How to Reward Community Members, Even Without a Huge Budget

by | Wed 9 Sep 2020

Today, I want to briefly discuss one of my favorite community-building tactics: amazing reward systems.  How do you use rewards to celebrate amazing work from your members? How do you reward community members, even without a huge budget?

I get a lot of questions about this topic. Many times, people want to know how they can use rewards to keep their community members interested, even with a measly or nonexistent budget for doing so. After all, it can get pricey sending out free t-shirts internationally. 

The reason rewards work so well is that, much like Pavlov’s famous dog, we as humans love to be rewarded for our good behavior, and when we can repeat this good behavior for a couple of months, it gets sealed into our brains as a habit.

Digging Into Rewards

Rewards are a powerful way to nurture your community as it flourishes, however, not all rewards are equal for people building communities. To understand why, let’s first look at my Community Participation Framework from my latest book, “People Powered: How communities can supercharge your business, brand, and teams.”

This framework shows you how to take a new community member from a Casual member to a Regular member, and then on to a Core member. With each bump in community level, there is also a bump in your member’s level of participation. But how do you move them from Casual through to Core?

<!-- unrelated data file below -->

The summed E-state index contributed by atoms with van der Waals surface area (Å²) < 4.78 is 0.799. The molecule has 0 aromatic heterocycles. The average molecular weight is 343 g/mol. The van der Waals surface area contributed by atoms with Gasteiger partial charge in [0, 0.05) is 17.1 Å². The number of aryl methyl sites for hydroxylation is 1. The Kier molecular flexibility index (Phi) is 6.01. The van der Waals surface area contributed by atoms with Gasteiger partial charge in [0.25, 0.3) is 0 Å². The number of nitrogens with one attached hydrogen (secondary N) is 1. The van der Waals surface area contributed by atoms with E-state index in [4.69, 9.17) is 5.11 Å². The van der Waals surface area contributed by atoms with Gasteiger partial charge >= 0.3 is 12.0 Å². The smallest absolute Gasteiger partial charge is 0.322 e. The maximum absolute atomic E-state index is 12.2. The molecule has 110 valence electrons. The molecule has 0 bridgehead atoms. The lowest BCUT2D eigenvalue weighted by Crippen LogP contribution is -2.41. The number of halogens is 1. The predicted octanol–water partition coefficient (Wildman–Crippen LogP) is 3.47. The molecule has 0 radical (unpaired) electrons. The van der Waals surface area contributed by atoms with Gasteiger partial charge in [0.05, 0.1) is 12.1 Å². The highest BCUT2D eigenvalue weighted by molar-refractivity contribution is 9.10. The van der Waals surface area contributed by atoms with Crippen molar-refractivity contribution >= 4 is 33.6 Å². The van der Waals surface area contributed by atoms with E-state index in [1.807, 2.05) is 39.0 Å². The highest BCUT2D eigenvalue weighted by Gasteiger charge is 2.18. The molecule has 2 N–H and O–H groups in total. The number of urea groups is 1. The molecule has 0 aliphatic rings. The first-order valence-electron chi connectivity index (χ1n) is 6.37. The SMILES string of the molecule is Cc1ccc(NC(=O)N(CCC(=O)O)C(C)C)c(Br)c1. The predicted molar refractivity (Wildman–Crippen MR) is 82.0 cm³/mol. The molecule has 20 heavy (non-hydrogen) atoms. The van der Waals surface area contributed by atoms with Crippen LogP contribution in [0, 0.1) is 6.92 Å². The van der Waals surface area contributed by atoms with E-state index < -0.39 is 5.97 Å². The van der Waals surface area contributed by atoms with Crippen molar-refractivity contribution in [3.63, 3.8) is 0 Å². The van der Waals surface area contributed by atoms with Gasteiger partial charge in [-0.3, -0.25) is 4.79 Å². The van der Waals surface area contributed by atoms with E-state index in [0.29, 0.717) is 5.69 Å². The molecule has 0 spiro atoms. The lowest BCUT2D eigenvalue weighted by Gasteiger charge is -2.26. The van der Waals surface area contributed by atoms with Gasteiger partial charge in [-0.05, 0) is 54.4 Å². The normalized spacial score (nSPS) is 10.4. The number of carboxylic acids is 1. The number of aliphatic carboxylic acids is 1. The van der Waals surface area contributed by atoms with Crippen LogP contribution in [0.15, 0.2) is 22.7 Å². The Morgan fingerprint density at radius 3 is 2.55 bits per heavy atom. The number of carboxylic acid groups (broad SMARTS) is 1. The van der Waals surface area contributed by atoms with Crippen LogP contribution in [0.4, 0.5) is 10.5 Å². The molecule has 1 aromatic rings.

You can see under these three community levels, there are little black bumps. Those are the rewards for your members! 

In other words: when someone does something, they get something cool.

Do you know why rewards are so powerful for communities? It is because rewards encourage the kinds of behaviors you want to see in your community members – the more they participate and get rewarded, the more their behavior changes.

For example:

  • Do you want casual members to read more content? Reward them for it.
  • Do you want regular members to generate material and get more active? Reward them for it.
  • Do you want better peer reviewed code contributions? Reward them for it.

Habitual behaviors are enormously influenced by rewards!

Two types of rewards: Intrinsic and Extrinsic

So, this all sounds great, but kinds of rewards should I send people?

Well, there two types. Let’s dig into each.

Extrinsic rewards

This is what most people think of when they think of physical perks from a community. Here, you are sending your community members physical goods such as swag and other merchandise. 

For example:

  • T-Shirts
  • Challenge Coins
  • Gadgets
  • Stickers
  • Water Bottles
  • Treats
  • Travel Gear
  • Trophies

The key to making extrinsic rewards work is buying high quality materials in bulk (cheaply) and shipping it to members (also very cheaply.)

However, if either of those things goes awry, you can end up costing your community a lot of money and time. 

So, some tips:

  • Avoid t-shirts: there are different cuts, sizes, and more that massively overcomplicates the process. You usually end up with a load of stock you can’t get rid of. Also, many t-shirts people make suck, so only make t-shirts that look cool. 
  • Focus on interesting, personalized swag that you can ideally put in an envelope to reduce shipping (e.g. Stickers, Challenge Coins etc.)
  • Make sure your shipping is cheap and trackable. If it’s not, it is probably best to focus on intrinsic rewards.